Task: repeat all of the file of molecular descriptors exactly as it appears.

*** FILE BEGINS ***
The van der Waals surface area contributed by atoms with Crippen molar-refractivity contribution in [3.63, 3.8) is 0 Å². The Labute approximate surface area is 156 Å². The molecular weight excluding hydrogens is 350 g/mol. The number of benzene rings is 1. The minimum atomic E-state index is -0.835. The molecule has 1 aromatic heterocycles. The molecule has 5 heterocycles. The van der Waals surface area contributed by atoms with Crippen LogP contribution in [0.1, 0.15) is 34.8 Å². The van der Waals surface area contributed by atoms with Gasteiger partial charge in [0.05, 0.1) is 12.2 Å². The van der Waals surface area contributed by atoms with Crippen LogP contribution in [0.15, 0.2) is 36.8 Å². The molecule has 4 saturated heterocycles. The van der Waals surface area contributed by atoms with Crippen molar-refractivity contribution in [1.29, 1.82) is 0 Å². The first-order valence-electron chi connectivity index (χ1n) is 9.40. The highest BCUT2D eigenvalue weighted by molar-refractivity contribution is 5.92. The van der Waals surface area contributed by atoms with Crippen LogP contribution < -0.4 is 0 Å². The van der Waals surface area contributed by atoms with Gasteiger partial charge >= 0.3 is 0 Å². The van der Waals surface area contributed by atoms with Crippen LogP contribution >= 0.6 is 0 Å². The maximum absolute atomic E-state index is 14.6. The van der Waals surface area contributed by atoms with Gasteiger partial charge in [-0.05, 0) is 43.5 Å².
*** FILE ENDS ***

The van der Waals surface area contributed by atoms with Crippen molar-refractivity contribution in [3.63, 3.8) is 0 Å². The Labute approximate surface area is 156 Å². The molecular weight excluding hydrogens is 350 g/mol. The number of benzene rings is 1. The minimum atomic E-state index is -0.835. The molecule has 1 aromatic heterocycles. The molecule has 5 heterocycles. The van der Waals surface area contributed by atoms with Crippen LogP contribution in [0.1, 0.15) is 34.8 Å². The van der Waals surface area contributed by atoms with Gasteiger partial charge in [0.05, 0.1) is 12.2 Å². The van der Waals surface area contributed by atoms with Crippen LogP contribution in [0.15, 0.2) is 36.8 Å². The molecule has 4 saturated heterocycles. The van der Waals surface area contributed by atoms with Crippen molar-refractivity contribution in [1.29, 1.82) is 0 Å². The first-order valence-electron chi connectivity index (χ1n) is 9.40. The highest BCUT2D eigenvalue weighted by molar-refractivity contribution is 5.92. The van der Waals surface area contributed by atoms with Crippen LogP contribution < -0.4 is 0 Å². The van der Waals surface area contributed by atoms with Gasteiger partial charge >= 0.3 is 0 Å². The van der Waals surface area contributed by atoms with Crippen LogP contribution >= 0.6 is 0 Å². The maximum absolute atomic E-state index is 14.6. The van der Waals surface area contributed by atoms with Gasteiger partial charge in [-0.05, 0) is 43.5 Å².